Suggest an appropriate SMD BJT for High-side driver in automotive application

I'm interfacing a Digispark Pro to drive a 12V automotive relay. I'm planning on using the high side driver circuit as outlined by Nick Gammon in another thread: I plan on implementing this in as small a package as possible so I've started by choosing an appropriate SOT-223 P-channel MOSFET that can handle the relay's coil current (Vishay IRFL9014 60V@1.8A). The Digispark will obviously output an active high +5V signal to activate the relay. What I'm hoping someone will suggest is an appropriate part for Q3, the NPN BJT, in an SMD form-factor. Any suggestions?

Try this one

The 3904 is good, as is the 2222, one of my favorites:

(My "link" feature is broken) (Moderator edit: link corrected)

That MOSFET has a large Rds(on) of 0.5 ohms, so can we clarify what the
relay current is? Automotive relays can be quite power thirsty so you need
to check the power dissipation.

I’d normally expect to see Rds(on) around 0.05 ohms or less in a modern MOSFET.

BTW don’t expect to drive a MOSFET to anywhere near its max current
continuously, its usually the thermal limit with infinite heatsinking, an impractical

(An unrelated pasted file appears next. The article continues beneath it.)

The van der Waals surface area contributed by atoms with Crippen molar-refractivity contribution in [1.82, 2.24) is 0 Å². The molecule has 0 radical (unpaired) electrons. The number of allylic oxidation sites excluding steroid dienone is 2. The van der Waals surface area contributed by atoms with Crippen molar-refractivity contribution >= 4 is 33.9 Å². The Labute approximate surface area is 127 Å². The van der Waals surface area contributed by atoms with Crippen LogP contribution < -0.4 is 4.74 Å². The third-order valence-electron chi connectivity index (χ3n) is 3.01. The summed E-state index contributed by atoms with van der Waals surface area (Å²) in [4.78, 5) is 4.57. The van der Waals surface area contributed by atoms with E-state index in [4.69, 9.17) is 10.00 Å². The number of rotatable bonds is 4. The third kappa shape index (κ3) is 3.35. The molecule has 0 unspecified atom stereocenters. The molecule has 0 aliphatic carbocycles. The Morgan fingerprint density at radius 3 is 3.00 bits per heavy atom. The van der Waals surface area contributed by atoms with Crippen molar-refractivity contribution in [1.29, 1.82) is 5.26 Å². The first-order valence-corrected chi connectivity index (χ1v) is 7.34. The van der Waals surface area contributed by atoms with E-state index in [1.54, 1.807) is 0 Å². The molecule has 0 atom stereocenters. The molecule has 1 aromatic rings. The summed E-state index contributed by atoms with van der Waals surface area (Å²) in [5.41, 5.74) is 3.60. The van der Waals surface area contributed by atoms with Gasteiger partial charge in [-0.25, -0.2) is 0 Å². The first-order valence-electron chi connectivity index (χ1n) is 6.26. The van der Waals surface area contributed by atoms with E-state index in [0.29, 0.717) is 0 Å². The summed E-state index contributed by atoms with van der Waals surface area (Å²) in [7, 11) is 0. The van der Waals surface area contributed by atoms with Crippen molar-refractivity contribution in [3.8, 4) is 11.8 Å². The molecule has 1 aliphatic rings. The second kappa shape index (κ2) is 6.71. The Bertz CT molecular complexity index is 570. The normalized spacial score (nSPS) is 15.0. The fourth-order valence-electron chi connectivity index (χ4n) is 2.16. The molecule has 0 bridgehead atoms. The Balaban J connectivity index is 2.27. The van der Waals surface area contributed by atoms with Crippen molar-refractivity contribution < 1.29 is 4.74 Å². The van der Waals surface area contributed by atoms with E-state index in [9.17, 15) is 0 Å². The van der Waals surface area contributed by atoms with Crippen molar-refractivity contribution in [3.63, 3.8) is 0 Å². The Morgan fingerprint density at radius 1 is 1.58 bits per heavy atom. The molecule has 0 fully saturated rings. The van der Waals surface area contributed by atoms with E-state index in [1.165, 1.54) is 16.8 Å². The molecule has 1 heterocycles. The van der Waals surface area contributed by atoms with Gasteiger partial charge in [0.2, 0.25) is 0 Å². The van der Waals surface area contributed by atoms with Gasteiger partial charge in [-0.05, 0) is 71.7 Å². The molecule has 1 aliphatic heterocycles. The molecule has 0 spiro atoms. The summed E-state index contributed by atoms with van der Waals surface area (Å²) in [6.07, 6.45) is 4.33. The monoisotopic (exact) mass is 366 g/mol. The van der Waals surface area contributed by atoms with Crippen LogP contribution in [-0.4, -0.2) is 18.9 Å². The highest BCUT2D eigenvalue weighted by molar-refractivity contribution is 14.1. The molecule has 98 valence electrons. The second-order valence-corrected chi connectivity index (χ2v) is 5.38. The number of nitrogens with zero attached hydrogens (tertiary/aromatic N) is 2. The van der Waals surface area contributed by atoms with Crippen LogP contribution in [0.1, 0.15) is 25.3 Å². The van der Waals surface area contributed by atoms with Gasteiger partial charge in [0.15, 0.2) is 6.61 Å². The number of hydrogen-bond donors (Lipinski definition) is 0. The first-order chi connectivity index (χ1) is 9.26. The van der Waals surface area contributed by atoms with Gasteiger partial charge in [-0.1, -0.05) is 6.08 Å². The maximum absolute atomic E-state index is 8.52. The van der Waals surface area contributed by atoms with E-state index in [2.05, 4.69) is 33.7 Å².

value. Its not a parameter you need to look at really…

You calculate the thermal dissipation from the Rds(on) and ensure enough heatsink
if necessary or choose a better device.

The relay current is 546 mA. I said automotive application but actually it's a motorcycle start relay. Ids on the MOSFET at 100°C is 1.1A. That's about twice the expected draw of the relay worse case. Do you believe the high Rds will compromise the thermal capabilities of the MOSFET I've chosen? I'm planning on using copper planes on both sides of the PCB with multiple via holes to transfer heat. The nature of the application is to start the motorcycle engine, so it is intermittent current draw lasting 5-10 seconds maximum.

I’d go with a much lower Rds part, such as

I'll take both your suggestions, Crossroads. Thank you very much.